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Posts Tagged ‘Coastal Quilters’ Grocery Store Challenge Quilt

Turkey Tracks: “A Thousand Flowers” Comes Home

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Turkey Tracks:  August 20, 2011

“A Thousand Flowers” Comes Home

Here’s what our Coastal Quilters’ Grocery Store Challenge looked like hanging at the Pine Tree Quilters’ Guild show in Augusta, Maine, this past July.   You can see  my entry, “A Thousand Flowers”–it’s the third from the left, top row.  I wrote a blog entry on this quilt earlier, so you can take a look at that if you want to see a close-up.  On the right sidebar, search on quilts.  I used Green Hive Honey Farm as my food product–local UNHEATED honey which is made by bees from “A Thousand Flowers.”

Sarah Ann Smith staged this presentation with her usual flair.  Viewers were asked to try to identify which quilt represented what product from the grocery store.  Answers lay beneath the strips of fabric on the cards below.  Sarah is a nationally recognized quilt teacher and has a fabulous web site, which you can visit to see her amazing and exciting work:  http://www.sarahannsmith.com/index.php.  Sarah’s quilt is to the right of mine.

And, here’s “A Thousand Flowers” in the entryway to my quilt room.  Home at last.

Turkey Tracks: Coastal Quilters’ 2011 Challenge Quilt

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Turkey Tracks:  May 23, 2011

Coastal Quilters’ 2011 Challenge Quilt

This year’s Coastal Quilters’ Challenge asked quilters to create a quilt that evoked a packaged product in the grocery store.  Called “The Grocery Store Challenge,” we had to use the colors in a label–all of them if less than four and at least four if more than four.  We could add black or white if we wanted.  And, we had to use some motif from the label in the quilt in some way.  The size was to be bigger as well:  20 1/2 ” square.

I do not buy many packaged products, if at all, so it took me some time to settle on using one of our local honeys as my product.  We buy it by the case.  I posted a picture of Green Hive Honey Farm earlier on the blog, but I printed my first ever fabric label from that picture for the quilt back.  Here it is on the back of the quilt:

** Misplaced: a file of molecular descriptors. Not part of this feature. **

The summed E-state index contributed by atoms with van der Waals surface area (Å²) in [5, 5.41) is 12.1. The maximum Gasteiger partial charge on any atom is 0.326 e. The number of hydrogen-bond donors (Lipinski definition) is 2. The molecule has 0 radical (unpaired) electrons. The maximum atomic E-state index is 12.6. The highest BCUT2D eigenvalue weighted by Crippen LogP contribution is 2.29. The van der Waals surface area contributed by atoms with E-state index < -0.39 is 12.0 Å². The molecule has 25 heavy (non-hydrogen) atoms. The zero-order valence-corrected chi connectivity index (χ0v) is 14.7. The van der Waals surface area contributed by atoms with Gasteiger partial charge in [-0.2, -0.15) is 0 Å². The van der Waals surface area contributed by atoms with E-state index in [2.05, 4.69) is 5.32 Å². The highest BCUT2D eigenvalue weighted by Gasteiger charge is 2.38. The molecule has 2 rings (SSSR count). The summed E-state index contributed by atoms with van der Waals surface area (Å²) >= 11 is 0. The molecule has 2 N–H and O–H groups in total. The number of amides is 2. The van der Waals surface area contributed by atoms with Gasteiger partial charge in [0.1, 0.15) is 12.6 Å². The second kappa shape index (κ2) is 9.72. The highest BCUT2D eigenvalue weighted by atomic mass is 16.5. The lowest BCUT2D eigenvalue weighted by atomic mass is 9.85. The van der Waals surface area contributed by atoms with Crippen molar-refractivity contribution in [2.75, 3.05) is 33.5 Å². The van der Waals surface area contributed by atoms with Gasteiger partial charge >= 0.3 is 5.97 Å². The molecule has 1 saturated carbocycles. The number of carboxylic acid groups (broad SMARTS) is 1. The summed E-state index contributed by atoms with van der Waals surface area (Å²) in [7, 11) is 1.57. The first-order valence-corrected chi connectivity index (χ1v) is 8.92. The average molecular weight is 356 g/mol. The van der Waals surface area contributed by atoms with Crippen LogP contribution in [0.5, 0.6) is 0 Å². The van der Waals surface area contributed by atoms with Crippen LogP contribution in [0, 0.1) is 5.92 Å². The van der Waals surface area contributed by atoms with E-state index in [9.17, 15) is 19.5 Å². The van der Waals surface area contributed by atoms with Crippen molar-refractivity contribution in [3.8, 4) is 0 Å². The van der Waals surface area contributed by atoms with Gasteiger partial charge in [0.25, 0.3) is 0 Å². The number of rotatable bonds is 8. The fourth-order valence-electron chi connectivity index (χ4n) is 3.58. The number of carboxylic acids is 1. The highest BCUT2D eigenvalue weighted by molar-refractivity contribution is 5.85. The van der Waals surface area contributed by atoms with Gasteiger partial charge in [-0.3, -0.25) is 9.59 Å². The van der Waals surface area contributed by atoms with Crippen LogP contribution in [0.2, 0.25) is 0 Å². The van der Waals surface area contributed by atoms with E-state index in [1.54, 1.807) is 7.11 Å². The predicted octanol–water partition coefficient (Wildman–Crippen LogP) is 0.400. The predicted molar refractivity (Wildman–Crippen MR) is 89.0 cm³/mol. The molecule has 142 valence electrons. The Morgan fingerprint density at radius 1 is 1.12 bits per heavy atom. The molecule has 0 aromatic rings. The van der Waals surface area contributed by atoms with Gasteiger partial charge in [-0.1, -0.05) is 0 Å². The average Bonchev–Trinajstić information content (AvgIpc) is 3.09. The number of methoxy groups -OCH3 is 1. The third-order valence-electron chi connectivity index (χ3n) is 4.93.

Here’s the jar–which continues to entrance me–close up.  See the hexagon shapes embedded in the glass andn on the lid?

And, here’s the front of  “A Thousand Flowers”:

I wanted the flowers to literally be exploding from the honey jar.  The hexagon block is, of course, taken from the same motif on the jar, the label, and from a honey comb.  The green at the top of the quilt (see the tiny bees in the print) symbolizes the top of the “green” hive–and a green hive literally sits in the yard of the Green Hive Honey Farm folks.  The darker blocks at the bottom symbolize thousands of flowers being turned into honey, contained by a jar shape.  I stamped the bees at the top, the flowers in the pink borders, and some of the words.  I sewed in some of the words on the quilt, like “unheated” and “raw.”  I machine quilted long lines in the honey jar and curving lines around the jar.   Like the label, the binding is a darker pink.

The hexagons are made with the English Paper Piecing method.  One buys or makes paper templates, wraps the fabric around each one and bastes it down, then whip stitiches the blocks together.  Here’s what that process looks like:

Here’s a detail of the stamping (with acrylic paint), of the loose blocks appliqued to the quilt, and of some of the bee buttons, large and small, sewn to the quilt:

I had forgotten how the whip stitching of the blocks pulls, so that one sees those threads.  On the dark honey blocks, the lighter threads were disconcerting, so I painted them with fabric paints that came in pens.  It looks much better now.

I love this quilt.  This little thing took me FOREVER to make.  Many, many hours.  So, now it is done and will hang, with the other CQ Grocery Store Challenge Quilts in the Pine Tree Quilting Guild show in Augusta, Maine, in late July.  After it comes home, it will hang on the wall outside my quilt room.